Additionally the localization module 114 may incorporate a pseudo-translation engine that can be used for localization testing. Pseudo-translation is used to translate a project into a pseudo language to identify translation issues such as hard-coded, concatenated, and/or truncated strings as well as line breaks, spacing problems, visual issues, attribute value translation issues, or other issues that can result in some translations. These kinds of issues may result due to changes in string length and attribute values for elements (generally string growth) that occurs when string are translated. The pseudo-translation engine may be employed to simulate various character, string length, and/or attribute value changes that may result in translation issues. The pseudo-translation engine can therefore operate to produce a pseudo-translation in accordance with techniques described herein. For instance, a pseudo language may be selected by a developer as one of the translation languages for a project. Pseudo-translations into the pseudo language are produced via the pseudo-translation engine in XLIFF or another designated format and can be edited in the same manner as other language translations.

As described in detail in relation to the following example procedures, the localization module 114 may consume translations 120 to produce a multilingual application that uses a single resource file for multiple selected languages. In particular, the localization module 114 may integrate creation of multilingual resource files with development via an IDE of modern applications (e.g., applications written using dynamic scripting languages such as XAML, HTML/CSS, and/or Java Script). The same or a different localization module 114 may also be configured to support creation of multilingual resource files for legacy applications. As represented in FIG. 1, a multilingual resource file 124 may be produced via the development module 112 with assistance of the localization module 114 based on translations 120 of localization files 118 exposed to translation sources using XLIFF or another suitable file format. The multilingual resource file 124 is configured to contain translated resources 126 for multiple languages in a single file. The translated resources 126 resources may be updated based upon available translations 120 for each build of the application. In this manner, developers may focus on creating an application in one language and obtain support/functionality for making the application multilingual as an integrated part of the development process with little additional effort.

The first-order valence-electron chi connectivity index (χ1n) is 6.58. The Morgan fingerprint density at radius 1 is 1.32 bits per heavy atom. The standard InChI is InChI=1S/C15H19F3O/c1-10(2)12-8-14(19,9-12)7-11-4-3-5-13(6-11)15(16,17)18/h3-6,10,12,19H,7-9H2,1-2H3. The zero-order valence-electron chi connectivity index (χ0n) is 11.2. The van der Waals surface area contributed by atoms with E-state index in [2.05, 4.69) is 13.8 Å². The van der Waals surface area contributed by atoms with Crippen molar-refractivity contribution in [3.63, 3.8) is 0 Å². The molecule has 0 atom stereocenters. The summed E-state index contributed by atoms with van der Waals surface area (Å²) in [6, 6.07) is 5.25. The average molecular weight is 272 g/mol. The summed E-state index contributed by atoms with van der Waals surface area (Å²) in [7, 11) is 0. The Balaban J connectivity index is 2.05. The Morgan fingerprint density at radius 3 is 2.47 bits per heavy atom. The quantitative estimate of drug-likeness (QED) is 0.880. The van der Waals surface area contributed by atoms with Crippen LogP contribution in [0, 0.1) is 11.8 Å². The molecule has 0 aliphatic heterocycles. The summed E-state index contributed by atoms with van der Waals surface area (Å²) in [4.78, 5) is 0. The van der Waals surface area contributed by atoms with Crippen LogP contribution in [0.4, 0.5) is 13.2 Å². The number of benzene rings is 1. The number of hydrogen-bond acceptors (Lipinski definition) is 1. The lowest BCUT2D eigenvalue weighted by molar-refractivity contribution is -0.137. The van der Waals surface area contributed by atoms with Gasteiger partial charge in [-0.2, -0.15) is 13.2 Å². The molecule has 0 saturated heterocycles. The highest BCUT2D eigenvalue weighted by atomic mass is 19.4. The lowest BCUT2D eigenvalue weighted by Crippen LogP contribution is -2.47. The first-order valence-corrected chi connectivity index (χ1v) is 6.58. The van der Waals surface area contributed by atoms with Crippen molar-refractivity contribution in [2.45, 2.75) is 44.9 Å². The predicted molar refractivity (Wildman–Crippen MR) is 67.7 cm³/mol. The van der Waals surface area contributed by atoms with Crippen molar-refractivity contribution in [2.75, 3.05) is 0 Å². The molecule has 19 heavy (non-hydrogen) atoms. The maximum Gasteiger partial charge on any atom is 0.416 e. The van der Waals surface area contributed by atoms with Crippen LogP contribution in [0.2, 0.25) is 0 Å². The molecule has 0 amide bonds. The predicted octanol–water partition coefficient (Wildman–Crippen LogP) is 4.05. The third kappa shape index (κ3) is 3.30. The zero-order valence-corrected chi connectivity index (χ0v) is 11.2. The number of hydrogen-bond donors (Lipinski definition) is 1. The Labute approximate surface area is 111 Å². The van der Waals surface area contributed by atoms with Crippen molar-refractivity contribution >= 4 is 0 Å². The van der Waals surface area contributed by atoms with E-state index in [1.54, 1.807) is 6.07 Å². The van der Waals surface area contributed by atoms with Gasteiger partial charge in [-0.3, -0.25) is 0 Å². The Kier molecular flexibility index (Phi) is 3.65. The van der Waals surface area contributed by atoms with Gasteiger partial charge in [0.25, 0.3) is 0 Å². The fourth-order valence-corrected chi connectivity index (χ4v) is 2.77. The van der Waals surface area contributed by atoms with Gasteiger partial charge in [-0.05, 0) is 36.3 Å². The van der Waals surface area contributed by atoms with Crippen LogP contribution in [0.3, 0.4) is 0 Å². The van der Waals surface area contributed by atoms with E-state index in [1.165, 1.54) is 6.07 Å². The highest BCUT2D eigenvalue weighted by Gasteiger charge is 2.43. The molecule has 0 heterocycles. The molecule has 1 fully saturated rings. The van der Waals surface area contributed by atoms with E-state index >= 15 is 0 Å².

Having considered an example operating environment, consider now some example procedures for integrated application localization in accordance with one or more embodiments.

Example Procedures

The following discussion describes integrated application localization techniques that may be implemented utilizing the previously described systems and devices. Aspects of each of the procedures may be implemented in hardware, firmware, or software, or a combination thereof. The procedures are shown as a set of blocks that specify operations performed by one or more devices and are not necessarily limited to the orders shown for performing the operations by the respective blocks. In portions of the following discussion, reference will be made to the example environment discussed above. In at least some embodiments, the procedures may be performed by a suitably configured computing device, such as the example computing device 102 of FIG. 1 that includes or otherwise makes use of a localization module 114.

FIG. 2 depicts a procedure 200 in an example implementation in which a multilingual resource file is generated. Source content associated with development of an application is converted into localization files having a designated file format for one or more selected languages (block 202). For instance, a development module 112 may provide an IDE that a developer may employ to develop an application. In accordance with techniques described herein the development module 112 may include a localization module 114 to facilitate creation of the application as a multilingual application. The developer is therefore able to select different languages for the application, which causes corresponding localization files to be created for each selected language. For instance, the developer may input selections of languages from a menu or other user interface instrumentality provided in connection with a project for the application. In response to these selections, the localization module 114 may create sub-projects for each selected language. The sub-projects may include respective localization files 118 to contain resources that are updated and translated as an integrated part of the development process. The localization files 118 may be implemented via XLIFF or another designated file format used to facilitate translations. During the build process for the application, existing localization files 118 in a project may be automatically updated with changes made to source content in the project and/or new localization files for selected languages may be created. This may involve conversions of resources and data between a native or system format used by the IDE for the project and the designated file format. Additional details regarding creation of localization files 118 are discussed below in relation to example procedures of FIG. 3 and FIG. 4.